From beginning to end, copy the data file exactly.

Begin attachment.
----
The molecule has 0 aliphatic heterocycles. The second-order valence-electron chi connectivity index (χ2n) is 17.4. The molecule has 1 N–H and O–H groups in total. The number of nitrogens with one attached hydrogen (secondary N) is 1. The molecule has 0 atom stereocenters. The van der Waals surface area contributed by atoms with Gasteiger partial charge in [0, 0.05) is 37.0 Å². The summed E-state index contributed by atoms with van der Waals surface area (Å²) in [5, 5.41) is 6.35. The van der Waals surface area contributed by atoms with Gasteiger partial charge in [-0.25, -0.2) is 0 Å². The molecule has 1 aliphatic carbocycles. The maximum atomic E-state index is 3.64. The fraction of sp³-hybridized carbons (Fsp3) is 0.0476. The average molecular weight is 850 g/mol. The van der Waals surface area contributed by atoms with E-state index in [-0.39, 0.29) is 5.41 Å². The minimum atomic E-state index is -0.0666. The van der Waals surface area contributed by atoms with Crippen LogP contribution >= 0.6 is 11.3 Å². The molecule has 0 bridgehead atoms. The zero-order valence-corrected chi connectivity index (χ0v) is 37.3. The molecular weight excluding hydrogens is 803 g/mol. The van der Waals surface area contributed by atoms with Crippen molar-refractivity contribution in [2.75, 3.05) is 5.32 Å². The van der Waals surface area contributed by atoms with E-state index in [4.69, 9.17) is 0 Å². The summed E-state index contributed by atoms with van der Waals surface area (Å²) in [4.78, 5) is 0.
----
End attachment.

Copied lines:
The molecule has 0 aliphatic heterocycles. The second-order valence-electron chi connectivity index (χ2n) is 17.4. The molecule has 1 N–H and O–H groups in total. The number of nitrogens with one attached hydrogen (secondary N) is 1. The molecule has 0 atom stereocenters. The van der Waals surface area contributed by atoms with Gasteiger partial charge in [0, 0.05) is 37.0 Å². The summed E-state index contributed by atoms with van der Waals surface area (Å²) in [5, 5.41) is 6.35. The van der Waals surface area contributed by atoms with Gasteiger partial charge in [-0.25, -0.2) is 0 Å². The molecule has 1 aliphatic carbocycles. The maximum atomic E-state index is 3.64. The fraction of sp³-hybridized carbons (Fsp3) is 0.0476. The average molecular weight is 850 g/mol. The van der Waals surface area contributed by atoms with E-state index in [-0.39, 0.29) is 5.41 Å². The minimum atomic E-state index is -0.0666. The van der Waals surface area contributed by atoms with Crippen LogP contribution >= 0.6 is 11.3 Å². The molecule has 0 bridgehead atoms. The zero-order valence-corrected chi connectivity index (χ0v) is 37.3. The molecular weight excluding hydrogens is 803 g/mol. The van der Waals surface area contributed by atoms with Crippen molar-refractivity contribution in [2.75, 3.05) is 5.32 Å². The van der Waals surface area contributed by atoms with E-state index in [4.69, 9.17) is 0 Å². The summed E-state index contributed by atoms with van der Waals surface area (Å²) in [4.78, 5) is 0.